Participation to this year’s Rwanda International Trade Fair (RITF) has registered an increase from 312 participants last year to 419 this year according to officials.
Information availed to Business Times also indicates that this year’s expo budget has also been cut to Rwf160 million from Rwf428 million last year.
The reason for the cut was because last year’s capital budget was charged with putting up initial infrastructure.
The 12th exhibition will kick off from the 30th of July to 10th August from the main exhibition grounds in Gikondo.
According to Nasta Munara, the in charge of the permanent expo secretariat, the increase in the number of participants was due to Private Sector Federation (PSF)’s establishment of a permanent expo secretariat.
“The secretariat has done all the preparations for this international trade fair unlike in the past where we hired foreign experts to do it,” said Munara.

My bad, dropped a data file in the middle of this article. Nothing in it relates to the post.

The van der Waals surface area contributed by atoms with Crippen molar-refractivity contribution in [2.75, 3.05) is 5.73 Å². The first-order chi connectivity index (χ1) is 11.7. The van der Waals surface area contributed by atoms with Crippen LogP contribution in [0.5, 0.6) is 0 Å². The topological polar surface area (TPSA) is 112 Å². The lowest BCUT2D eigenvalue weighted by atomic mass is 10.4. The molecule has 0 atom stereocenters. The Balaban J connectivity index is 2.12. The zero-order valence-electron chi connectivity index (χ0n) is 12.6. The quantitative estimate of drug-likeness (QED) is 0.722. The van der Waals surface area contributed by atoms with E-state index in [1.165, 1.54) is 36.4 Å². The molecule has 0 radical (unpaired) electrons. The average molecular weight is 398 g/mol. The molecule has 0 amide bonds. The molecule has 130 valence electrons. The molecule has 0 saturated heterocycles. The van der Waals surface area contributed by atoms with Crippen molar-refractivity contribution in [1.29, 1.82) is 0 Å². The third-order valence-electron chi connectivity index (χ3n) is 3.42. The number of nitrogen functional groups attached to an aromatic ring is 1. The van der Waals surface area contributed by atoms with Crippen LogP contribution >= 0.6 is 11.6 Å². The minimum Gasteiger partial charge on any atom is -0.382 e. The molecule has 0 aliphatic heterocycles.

The increase is also attributed to early mobilization of exhibitors, a two months marketing and advertisement campaign.
The secretariat also stressed the importance of the local companies taking part in exhibitions as giving opportunities to local companies to showcase their innovation, sharing experience with international companies and strike business partnerships.
The number of international exhibitors has increased from 93 last year to 119 exhibitors while the local exhibiting companies also shot up to 300 from 219.
In order to accommodate the new number of exhibitors, the stands have also been increased from 621 last year to 654.
Besides participants from the East African region, countries that have confirmed participation include Egypt, Ghana, Dubai, Turkey and Brazil while China, Hong Kong and South Africa are yet to confirm.
The exhibiting sectors will include manufacturing, service, art and craft, agribusiness fruits and beverage as well as entertainment among others.
The ministry of trade and industry which is the line ministry has given Rwf19 million for the preparation compared to last year’s Rwf40 million.
“Some of the challenges we still face include inadequate infrastructure and equipments,” added Munara.